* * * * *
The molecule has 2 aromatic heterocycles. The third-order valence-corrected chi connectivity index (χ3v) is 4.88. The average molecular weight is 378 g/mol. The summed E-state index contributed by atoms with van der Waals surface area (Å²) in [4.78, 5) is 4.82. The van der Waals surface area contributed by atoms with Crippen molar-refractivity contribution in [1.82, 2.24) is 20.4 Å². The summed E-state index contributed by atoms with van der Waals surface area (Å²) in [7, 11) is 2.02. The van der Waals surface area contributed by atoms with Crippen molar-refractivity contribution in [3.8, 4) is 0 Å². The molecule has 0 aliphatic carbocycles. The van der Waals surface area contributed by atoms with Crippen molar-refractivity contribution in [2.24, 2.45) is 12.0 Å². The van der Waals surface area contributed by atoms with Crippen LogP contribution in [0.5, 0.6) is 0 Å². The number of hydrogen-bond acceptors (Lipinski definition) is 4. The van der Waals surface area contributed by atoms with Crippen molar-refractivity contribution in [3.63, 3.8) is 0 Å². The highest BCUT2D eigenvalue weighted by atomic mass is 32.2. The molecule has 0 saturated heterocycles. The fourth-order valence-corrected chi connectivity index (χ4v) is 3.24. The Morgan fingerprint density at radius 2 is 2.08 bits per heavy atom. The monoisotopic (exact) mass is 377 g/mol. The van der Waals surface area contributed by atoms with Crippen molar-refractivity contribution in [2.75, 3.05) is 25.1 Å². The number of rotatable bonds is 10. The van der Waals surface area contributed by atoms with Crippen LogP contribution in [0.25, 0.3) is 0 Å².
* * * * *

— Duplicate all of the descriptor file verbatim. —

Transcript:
The molecule has 2 aromatic heterocycles. The third-order valence-corrected chi connectivity index (χ3v) is 4.88. The average molecular weight is 378 g/mol. The summed E-state index contributed by atoms with van der Waals surface area (Å²) in [4.78, 5) is 4.82. The van der Waals surface area contributed by atoms with Crippen molar-refractivity contribution in [1.82, 2.24) is 20.4 Å². The summed E-state index contributed by atoms with van der Waals surface area (Å²) in [7, 11) is 2.02. The van der Waals surface area contributed by atoms with Crippen molar-refractivity contribution in [3.8, 4) is 0 Å². The molecule has 0 aliphatic carbocycles. The van der Waals surface area contributed by atoms with Crippen molar-refractivity contribution in [2.24, 2.45) is 12.0 Å². The van der Waals surface area contributed by atoms with Crippen LogP contribution in [0.5, 0.6) is 0 Å². The number of hydrogen-bond acceptors (Lipinski definition) is 4. The van der Waals surface area contributed by atoms with Crippen molar-refractivity contribution in [3.63, 3.8) is 0 Å². The highest BCUT2D eigenvalue weighted by atomic mass is 32.2. The molecule has 0 saturated heterocycles. The fourth-order valence-corrected chi connectivity index (χ4v) is 3.24. The Morgan fingerprint density at radius 2 is 2.08 bits per heavy atom. The monoisotopic (exact) mass is 377 g/mol. The van der Waals surface area contributed by atoms with Crippen molar-refractivity contribution in [2.75, 3.05) is 25.1 Å². The number of rotatable bonds is 10. The van der Waals surface area contributed by atoms with Crippen LogP contribution in [0.25, 0.3) is 0 Å².